4) Venezuela has been governed first by Hugo Chávez and now by Nicolás Maduro, two textbook left-wing populist politicians. Currently the economic and social situation is dramatic. However, Maduro “has responded to bad news with bluster (he blames foreign and domestic “mafias”) and denial.”[1] Do you think this is a typical populist reaction? And how can “the people” be at the center of Maduro’s political discourse while the same people is in the street asking for his resignation?

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Puppet of Hugo Chávez

SR: I would not characterize Maduro as a classical populist. For one, he came to power in the aftermath of Hugo Chavez’ death and through an electoral process that has been labeled as highly flawed by international observers. Second, populism in its essence is (radical) democratic – at least in a Rousseauan sense – where power should ultimately rest in ‘the people’. As soon as power is used to oppress opposition forces and constrain individual liberties we are more in the area of competitive authoritarianism than populist democracy.

BC: Not necessarily a typical populist reaction. There’s never been a politician who willfully took the blame for conducting their country to chaos. Even less so authoritarian ones. It’s always the circumstances, foreign powers, internal saboteurs, etc. That’s how Putin reacts to Russia’s economic problems, for example, and he’s not quite a populist. And “the people” in the streets are not “the real Venezuelan people”, of course. Much like, when 80.000 Hungarians took the streets to protest the Orban government and the lex CEU on April 9, government-aligned Hungarian media was quick to say that George Soros was giving free plane tickets for foreigners to attend the demonstrations. It’s the populist logic of starting with “They’re against the people, therefore they’re my enemies” and turn that into “They’re my enemies, therefore they’re against the people”.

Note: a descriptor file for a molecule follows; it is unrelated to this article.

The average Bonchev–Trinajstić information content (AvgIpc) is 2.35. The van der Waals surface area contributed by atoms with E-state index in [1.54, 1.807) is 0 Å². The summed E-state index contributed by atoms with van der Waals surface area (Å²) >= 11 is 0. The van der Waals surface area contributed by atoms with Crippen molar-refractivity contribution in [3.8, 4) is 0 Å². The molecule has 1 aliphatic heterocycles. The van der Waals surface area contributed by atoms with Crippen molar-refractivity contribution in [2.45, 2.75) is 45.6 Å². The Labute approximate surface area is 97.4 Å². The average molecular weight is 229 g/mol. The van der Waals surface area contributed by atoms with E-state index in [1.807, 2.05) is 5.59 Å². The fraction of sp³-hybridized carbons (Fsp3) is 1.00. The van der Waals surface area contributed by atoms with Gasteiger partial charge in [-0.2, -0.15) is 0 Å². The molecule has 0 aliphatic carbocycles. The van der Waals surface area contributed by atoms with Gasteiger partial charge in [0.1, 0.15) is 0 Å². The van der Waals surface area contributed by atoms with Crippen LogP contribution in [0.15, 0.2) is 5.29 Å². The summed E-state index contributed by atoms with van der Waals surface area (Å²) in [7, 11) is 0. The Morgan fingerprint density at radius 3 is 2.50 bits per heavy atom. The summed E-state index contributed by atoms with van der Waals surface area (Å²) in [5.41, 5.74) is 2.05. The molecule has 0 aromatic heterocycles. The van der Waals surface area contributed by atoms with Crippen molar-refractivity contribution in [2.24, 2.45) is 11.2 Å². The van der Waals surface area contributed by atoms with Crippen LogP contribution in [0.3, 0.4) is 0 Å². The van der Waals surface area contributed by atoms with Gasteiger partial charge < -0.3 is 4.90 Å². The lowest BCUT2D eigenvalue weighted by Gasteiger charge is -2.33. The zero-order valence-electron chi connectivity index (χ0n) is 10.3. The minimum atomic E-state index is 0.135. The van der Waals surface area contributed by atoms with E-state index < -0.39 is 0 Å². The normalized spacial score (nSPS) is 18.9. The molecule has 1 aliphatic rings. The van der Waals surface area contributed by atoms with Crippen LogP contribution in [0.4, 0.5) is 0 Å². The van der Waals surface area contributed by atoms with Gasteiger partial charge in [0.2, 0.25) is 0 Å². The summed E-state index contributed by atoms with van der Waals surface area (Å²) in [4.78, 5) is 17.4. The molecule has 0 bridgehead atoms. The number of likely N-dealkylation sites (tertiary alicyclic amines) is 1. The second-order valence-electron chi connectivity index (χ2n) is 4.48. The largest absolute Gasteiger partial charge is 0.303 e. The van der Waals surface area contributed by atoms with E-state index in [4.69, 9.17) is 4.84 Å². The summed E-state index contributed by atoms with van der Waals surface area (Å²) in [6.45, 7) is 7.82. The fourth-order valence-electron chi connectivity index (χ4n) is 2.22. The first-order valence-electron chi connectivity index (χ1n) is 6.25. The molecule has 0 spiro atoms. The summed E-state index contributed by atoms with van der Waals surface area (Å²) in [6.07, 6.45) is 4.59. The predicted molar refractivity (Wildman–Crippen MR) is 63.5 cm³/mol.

5) As the example from Venezuela shows, populist actors often face the following paradox: while they claim to embody and represent the people, they oppress and negate freedom to the very same people. Is it enough to include in the constitution mechanisms of direct democracy to be sure the popular will is implemented? Under which circumstances do politicians introduce this kind of direct democratic tools?

 

SR: First, the people is an elusive term and may be defined in many different ways. This is why we observe populism as inclusive in some contexts and exclusive in others – depending on how the demos is defined. Second, the problem with the people-centrism of populism is that in essence it is grounded in a strongly majoritarian logic since it assumes that through majoritarian decisions the so called “will of the people” may be identified. This is one reason why many populists have a substantive affinity towards direct democratic decision making. However, as I show in my research with Yanina Welp populists are also strategic with respect to direct democratic institutions, since they only foster their institutional expansion if they anticipate majority support in favor of their cause.

BC: Well, the first three lines already answer the first question. As Venezuela shows (and many examples before also have), it’s not enough to use direct democracy. Especially when such mechanisms are used with the only goal of giving a justification for rulers to implement whatever policy they want while claiming that “that’s the will of the people”.

6) When do populist actors in power become problematic for liberal democracy in general and horizontal accountability in particular?

BC: When they decide that liberal democracy and horizontal accountability are standing on the way of their implementation of the “people’s will”, aka whatever they want to do. Which is precisely the role of said institutions, reason why we so often observe clashes between elected populists and legislative or judiciary bodies.